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New production of classic mystery illuminates dark psychological themes

Presented by Mirvish Productions
Written by Patrick Hamilton
Directed by David Gilmore

Ian McElhinney, Flora Montgomery and Owen Teale in GASLIGHT ©2016. Photo credit: Cylla von Tiedemann.

The mystery in Patrick Hamilton's Gaslight is slow burning yet powerful. Now on stage at the Ed Mirvish Theatre, a new production of the classic psychological thriller featuring Game of Thrones cast members Owen Teale and Ian McElhinney has made its way across the Atlantic. The play first premiered in London in 1938 and in 1944 it was adapted into a film starring Ingrid Bergman. Since then, it has become a staple of theatre companies in Britain.

Set in a gloomy Victorian mansion, the play centres around the lady of the house, Bella Manningham (Flora Montgomery), who becomes convinced that she is losing her mind just like her mother did before her. Her husband, Jack Manningham (Teale), is frustrated with her for constantly misplacing or losing objects in the houseexcept she can't remember having touched these items at all. Is her memory playing tricks on her? With Mr. Manningham away, she tries to determine if the terror she feels exists in her imagination or if there are dark secrets living in her home. The surprise arrival of a retired detective, Inspector Rough (McElhinney), helps to shed light on her problems, and what they discover together shakes up her seemingly quiet life and marriage.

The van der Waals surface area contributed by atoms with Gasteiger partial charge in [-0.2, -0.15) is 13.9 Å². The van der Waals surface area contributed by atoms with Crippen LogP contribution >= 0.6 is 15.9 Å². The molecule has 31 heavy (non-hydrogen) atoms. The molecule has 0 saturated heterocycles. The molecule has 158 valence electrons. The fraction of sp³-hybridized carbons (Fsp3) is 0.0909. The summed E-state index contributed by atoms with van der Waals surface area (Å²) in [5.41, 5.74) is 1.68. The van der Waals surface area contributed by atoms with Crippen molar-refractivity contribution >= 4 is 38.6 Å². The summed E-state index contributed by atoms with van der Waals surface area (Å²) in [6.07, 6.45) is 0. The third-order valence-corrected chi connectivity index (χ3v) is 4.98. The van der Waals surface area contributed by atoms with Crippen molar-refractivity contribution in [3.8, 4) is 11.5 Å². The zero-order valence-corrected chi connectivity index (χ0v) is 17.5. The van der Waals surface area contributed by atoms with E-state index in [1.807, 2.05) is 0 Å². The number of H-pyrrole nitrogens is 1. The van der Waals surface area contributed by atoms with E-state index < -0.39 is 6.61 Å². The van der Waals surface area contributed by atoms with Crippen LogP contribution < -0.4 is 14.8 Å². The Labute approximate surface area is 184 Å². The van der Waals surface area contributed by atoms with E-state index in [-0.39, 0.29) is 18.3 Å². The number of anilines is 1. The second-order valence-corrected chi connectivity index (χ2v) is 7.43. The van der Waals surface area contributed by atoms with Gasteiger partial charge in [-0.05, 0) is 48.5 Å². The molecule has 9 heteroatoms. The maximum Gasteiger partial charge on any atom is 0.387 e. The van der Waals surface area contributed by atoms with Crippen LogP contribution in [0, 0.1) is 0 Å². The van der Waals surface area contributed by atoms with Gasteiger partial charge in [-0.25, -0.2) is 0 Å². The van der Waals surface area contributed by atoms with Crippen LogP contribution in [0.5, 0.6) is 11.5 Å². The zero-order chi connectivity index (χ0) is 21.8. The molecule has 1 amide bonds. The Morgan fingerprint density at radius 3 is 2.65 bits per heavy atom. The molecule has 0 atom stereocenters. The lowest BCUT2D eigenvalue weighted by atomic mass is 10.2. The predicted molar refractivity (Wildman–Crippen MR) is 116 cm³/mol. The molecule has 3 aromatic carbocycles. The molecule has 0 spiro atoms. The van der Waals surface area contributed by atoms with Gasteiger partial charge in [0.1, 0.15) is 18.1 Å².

The term "gaslight" has a double meaning in the play. It means to manipulate someone by psychological means into questioning their own sanity, and also refers to the lighting in Bella's home. The gaslights dim when a person turns another light on somewhere else in the house—this becomes a signal and symbol of fear as the story unfolds.

Director David Gilmore does a fine job of building suspense in the first half of the show, as the truth gradually unravels and a sense of dread washes over the audience. By the second half, the mystery has more or less been revealed so it is not entirely "thrilling" by today's standards, but the dialogue and performances are cleverly devised to keep us guessing throughout.

Montgomery's Bella is perfectly unreliable and dramatic, which often makes us wonder if she is indeed losing her grip on reality. At the same time, Teale's performance as the overbearing Mr. Manningham is frightening enough to keep us on her side. Meanwhile, McElhinney provides some much needed tension relief as the jovial, whisky drinking Inspector Rough. Supporting cast members, Emily Head as the impudent, flirty maid Nancy, and Victoria Lennox as the loyal servant Elizabeth, are also very strong in this production.

Catch this entertaining gem of a play while you can. Gaslight runs until February 28, 2016 at Ed Mirvish Theatre. Visit for more information and to buy tickets.

Show Dates: 
Sun, 2016-01-17 - Sun, 2016-02-28
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